Rheumatic fever is a disease that can occur following an infection caused by the Group A streptococcus
bacterium. If untreated, an infection such as ‘strep throat’ may lead to a delayed complication featuring widespread inflammation in other parts of the body, particularly the joints, heart, skin and brain.
Rheumatic fever is classed as an autoimmune disease because the inflammation is probably caused by the immune system’s reaction to the bacteria. While rheumatic fever can develop at any age, children between five and 14 years are at increased risk. Without treatment, the disease can lead to serious complications such as rheumatic heart disease.
Only a small percentage of people who have a streptococcal infection will develop rheumatic fever. The disease is rare in Australia except for remote parts of central and northern Australia where Aboriginal and Torres Strait Islander people, especially children, are at increased risk. About 250 to 350 Aboriginal and Torres Strait Islander children out of every 100,000 develop rheumatic fever. This rate is among the highest in the world.
Symptoms of rheumatic fever
Most symptoms resolve with medical treatment. The symptoms of rheumatic fever can include:
- Sudden onset of symptoms
- Painful and inflamed joints
- Skin problems such as a raised rash (erythema marginatum) or lumps under the skin around the affected joints
- Unexplained weight loss
- Nervous system problems, such as involuntary movements and twitches (Sydenham’s chorea, also known as Saint Vitus’ dance)
- Heart problems such as inflammation (carditis), enlarged heart (cardiomegaly), rapid heartbeat (tachycardia) or heart murmur
- Chest pain.
Rheumatic heart disease
Usually, rheumatic heart disease develops after recurring or lengthy bouts of rheumatic fever during a person’s childhood. However, it can also develop after a single ‘bout’ of rheumatic fever. Rheumatic heart disease may be a permanent complication of rheumatic fever.
Various structures of the heart can be damaged by inflammation, including the muscle, lining or valves. In some cases, rheumatic heart disease does not cause any symptoms. In other cases, the person may have a range of symptoms, including breathlessness, chest pain and heart palpitations.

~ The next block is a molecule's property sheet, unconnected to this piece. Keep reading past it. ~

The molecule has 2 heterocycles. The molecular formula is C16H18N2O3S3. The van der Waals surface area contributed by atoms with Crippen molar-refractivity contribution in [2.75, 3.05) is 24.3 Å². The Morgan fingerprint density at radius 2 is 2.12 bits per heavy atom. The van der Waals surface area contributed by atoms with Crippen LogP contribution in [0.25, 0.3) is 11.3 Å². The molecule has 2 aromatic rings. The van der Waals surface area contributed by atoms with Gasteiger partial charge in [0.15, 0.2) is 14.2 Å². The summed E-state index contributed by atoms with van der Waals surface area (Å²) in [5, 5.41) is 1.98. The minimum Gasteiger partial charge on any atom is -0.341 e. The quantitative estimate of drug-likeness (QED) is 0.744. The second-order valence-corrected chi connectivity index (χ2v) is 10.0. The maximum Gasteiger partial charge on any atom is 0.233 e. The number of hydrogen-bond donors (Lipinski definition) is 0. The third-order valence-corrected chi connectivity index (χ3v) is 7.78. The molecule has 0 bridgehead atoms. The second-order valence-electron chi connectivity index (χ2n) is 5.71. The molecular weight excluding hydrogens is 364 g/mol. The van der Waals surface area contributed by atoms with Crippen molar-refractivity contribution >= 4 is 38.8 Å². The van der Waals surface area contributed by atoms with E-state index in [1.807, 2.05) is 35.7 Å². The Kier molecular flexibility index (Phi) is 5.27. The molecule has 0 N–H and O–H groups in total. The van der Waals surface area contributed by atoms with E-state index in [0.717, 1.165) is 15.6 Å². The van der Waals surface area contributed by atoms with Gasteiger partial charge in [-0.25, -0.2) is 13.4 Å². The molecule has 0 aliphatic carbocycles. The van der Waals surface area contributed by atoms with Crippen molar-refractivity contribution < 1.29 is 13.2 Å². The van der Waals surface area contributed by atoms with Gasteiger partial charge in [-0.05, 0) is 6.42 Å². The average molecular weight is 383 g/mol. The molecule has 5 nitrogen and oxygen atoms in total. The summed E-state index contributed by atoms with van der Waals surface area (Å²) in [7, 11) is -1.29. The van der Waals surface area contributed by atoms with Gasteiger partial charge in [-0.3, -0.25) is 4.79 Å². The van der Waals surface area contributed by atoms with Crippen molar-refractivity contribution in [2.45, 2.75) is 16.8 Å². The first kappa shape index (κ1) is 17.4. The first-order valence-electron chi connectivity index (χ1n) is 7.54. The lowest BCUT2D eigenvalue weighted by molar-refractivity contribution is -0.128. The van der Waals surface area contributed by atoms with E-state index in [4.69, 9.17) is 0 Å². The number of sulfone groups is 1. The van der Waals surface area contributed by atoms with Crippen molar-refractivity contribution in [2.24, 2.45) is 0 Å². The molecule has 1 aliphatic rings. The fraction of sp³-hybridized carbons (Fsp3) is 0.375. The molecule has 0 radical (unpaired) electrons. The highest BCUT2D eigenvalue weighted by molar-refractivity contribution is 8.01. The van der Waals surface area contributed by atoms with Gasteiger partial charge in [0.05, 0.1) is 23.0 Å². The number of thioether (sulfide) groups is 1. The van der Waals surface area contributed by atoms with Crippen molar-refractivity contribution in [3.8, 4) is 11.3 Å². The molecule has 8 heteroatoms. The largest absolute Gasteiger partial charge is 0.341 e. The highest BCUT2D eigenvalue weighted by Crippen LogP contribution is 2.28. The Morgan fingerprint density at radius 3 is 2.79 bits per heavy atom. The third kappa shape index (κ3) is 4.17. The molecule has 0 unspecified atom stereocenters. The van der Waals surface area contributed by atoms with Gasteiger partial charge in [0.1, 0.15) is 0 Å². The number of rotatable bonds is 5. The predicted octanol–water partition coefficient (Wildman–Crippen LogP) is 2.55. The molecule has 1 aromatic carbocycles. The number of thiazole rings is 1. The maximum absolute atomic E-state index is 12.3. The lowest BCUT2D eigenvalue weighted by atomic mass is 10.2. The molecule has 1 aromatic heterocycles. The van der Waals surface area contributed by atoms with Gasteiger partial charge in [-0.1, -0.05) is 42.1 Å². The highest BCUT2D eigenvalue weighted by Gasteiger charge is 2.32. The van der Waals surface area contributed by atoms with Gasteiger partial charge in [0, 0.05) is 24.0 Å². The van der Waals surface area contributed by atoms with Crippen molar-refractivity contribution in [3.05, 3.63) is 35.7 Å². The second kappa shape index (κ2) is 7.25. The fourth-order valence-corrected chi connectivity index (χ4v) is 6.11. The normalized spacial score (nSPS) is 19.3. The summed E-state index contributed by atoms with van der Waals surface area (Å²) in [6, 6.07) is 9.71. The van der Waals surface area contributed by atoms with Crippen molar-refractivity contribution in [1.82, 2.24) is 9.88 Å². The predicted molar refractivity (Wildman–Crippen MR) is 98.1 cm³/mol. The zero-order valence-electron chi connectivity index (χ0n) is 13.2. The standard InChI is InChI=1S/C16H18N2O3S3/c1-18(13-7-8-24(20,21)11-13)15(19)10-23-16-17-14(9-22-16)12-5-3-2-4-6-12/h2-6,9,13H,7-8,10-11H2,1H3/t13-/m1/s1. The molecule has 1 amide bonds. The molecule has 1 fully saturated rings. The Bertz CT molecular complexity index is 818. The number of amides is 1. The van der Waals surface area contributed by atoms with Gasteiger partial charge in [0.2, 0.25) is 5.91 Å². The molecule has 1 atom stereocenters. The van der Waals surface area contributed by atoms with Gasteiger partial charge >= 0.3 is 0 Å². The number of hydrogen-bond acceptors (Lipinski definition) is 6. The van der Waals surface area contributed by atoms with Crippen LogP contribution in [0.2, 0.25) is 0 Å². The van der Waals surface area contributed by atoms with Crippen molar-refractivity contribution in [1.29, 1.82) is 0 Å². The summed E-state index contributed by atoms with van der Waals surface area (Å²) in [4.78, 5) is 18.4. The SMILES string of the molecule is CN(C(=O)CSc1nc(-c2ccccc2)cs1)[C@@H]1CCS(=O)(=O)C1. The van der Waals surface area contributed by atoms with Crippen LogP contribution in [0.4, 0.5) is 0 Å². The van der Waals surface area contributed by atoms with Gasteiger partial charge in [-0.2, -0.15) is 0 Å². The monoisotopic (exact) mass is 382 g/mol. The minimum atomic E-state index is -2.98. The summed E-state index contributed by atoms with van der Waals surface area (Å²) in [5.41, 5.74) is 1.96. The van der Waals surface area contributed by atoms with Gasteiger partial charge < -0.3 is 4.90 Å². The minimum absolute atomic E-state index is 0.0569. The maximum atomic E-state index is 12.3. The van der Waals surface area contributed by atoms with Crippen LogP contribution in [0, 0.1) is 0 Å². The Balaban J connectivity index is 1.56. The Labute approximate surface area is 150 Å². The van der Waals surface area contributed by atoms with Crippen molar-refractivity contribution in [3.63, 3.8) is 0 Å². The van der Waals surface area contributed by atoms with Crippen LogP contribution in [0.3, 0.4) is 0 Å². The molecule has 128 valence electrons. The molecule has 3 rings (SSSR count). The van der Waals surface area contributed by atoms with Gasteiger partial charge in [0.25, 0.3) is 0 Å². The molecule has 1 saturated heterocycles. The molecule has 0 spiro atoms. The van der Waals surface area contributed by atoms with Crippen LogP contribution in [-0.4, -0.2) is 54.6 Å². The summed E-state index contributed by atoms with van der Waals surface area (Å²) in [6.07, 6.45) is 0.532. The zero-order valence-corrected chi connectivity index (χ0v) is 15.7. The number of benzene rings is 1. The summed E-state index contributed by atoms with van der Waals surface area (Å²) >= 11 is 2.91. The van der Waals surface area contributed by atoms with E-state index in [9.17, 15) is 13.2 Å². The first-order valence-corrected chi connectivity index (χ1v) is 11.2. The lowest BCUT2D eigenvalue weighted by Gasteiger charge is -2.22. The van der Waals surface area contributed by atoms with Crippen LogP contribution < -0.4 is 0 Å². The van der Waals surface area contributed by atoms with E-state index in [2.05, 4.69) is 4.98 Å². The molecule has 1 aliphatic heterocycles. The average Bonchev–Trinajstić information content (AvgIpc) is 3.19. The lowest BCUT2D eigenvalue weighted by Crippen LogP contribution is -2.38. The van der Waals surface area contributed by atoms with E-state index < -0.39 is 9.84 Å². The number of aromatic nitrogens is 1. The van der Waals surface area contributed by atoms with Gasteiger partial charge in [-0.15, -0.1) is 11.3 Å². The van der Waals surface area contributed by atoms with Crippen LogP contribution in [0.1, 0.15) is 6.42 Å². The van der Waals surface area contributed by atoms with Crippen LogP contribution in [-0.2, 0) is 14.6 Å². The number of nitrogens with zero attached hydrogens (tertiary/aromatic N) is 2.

Many Aboriginal and Torres Strait Islander children who have rheumatic fever are not diagnosed or treated. This is why the incidence of rheumatic heart disease is high in Australian Indigenous communities.
Socioeconomic risk factors
Rheumatic fever is a complication of untreated streptococcal infection. Certain living conditions make streptococcal infections more likely. Known risk factors include poverty, overcrowding and limited access to medical care.
It is thought that streptococcal bacteria may also enter the body through skin cuts and abrasions. The high incidence of scabies in remote Australian communities may help to explain why rheumatic fever is prevalent.
Diagnosis of rheumatic fever
There is no specific test available to diagnose rheumatic fever. The range of tests may include:
- Medical history, including evidence of a prior streptococcal infection
- Physical examination
- Throat swabs to test for the presence of Group A streptococcus bacteria
- Blood tests to look for ‘markers’ that suggest inflammation is present
- Electrocardiogram (ECG) to monitor the electrical activity of the heart
- Chest x-rays to look at the heart for signs of enlargement and the lungs for congestion.
Treatment of rheumatic fever
Treatment may include:
- Hospital admission
- Penicillin, usually given as an intramuscular injection
- Course of aspirin
- Corticosteroids (cortisone) if the arthritis is severe or there is carditis (inflammation of the heart)
- Long-term antibiotic treatment, which may include monthly penicillin injections for up to five years – this helps to reduce the risk of rheumatic heart disease
- In the case of rheumatic heart disease, cardiac catheter treatment or surgery may be needed to repair damaged heart valves.
With appropriate and prompt medical care, the long-term outlook for a person with rheumatic fever is excellent. However, having rheumatic fever once does not offer immunity against getting it again. It is important that the person seeks prompt medical attention for any future throat infections.
There is currently no vaccine for rheumatic fever, but Australian medical scientists are working to develop a Streptococcus
vaccine. A vaccine that prevents streptococcal infections would also be expected to prevent rheumatic fever and rheumatic heart disease.
Where to get help
Things to remember
- Rheumatic fever is a disease that can occur following an untreated Streptococcus bacterial infection.
- Without treatment, rheumatic fever can lead to serious complications such as rheumatic heart disease.
- The disease is rare in Australia, except for remote parts of northern Australia, where Aboriginal and Torres Strait Islander people, especially children, are at increased risk.
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